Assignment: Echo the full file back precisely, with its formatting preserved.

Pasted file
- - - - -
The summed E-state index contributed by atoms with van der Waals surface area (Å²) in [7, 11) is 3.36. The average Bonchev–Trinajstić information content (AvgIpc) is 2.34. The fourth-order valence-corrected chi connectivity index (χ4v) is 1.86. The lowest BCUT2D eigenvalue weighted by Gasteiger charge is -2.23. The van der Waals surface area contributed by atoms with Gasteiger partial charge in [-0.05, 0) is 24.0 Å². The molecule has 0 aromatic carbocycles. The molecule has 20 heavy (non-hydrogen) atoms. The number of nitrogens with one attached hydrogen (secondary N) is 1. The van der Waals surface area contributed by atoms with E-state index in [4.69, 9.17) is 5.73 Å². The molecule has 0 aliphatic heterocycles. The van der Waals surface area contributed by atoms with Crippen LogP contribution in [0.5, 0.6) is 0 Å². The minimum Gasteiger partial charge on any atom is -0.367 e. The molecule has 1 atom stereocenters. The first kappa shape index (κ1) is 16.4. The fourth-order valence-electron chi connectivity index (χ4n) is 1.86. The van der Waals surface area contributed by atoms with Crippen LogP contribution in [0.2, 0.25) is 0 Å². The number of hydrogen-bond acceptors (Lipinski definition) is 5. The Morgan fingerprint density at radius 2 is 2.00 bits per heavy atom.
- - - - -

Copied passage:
The summed E-state index contributed by atoms with van der Waals surface area (Å²) in [7, 11) is 3.36. The average Bonchev–Trinajstić information content (AvgIpc) is 2.34. The fourth-order valence-corrected chi connectivity index (χ4v) is 1.86. The lowest BCUT2D eigenvalue weighted by Gasteiger charge is -2.23. The van der Waals surface area contributed by atoms with Gasteiger partial charge in [-0.05, 0) is 24.0 Å². The molecule has 0 aromatic carbocycles. The molecule has 20 heavy (non-hydrogen) atoms. The number of nitrogens with one attached hydrogen (secondary N) is 1. The van der Waals surface area contributed by atoms with E-state index in [4.69, 9.17) is 5.73 Å². The molecule has 0 aliphatic heterocycles. The van der Waals surface area contributed by atoms with Crippen LogP contribution in [0.5, 0.6) is 0 Å². The minimum Gasteiger partial charge on any atom is -0.367 e. The molecule has 1 atom stereocenters. The first kappa shape index (κ1) is 16.4. The fourth-order valence-electron chi connectivity index (χ4n) is 1.86. The van der Waals surface area contributed by atoms with Crippen LogP contribution in [0.2, 0.25) is 0 Å². The number of hydrogen-bond acceptors (Lipinski definition) is 5. The Morgan fingerprint density at radius 2 is 2.00 bits per heavy atom.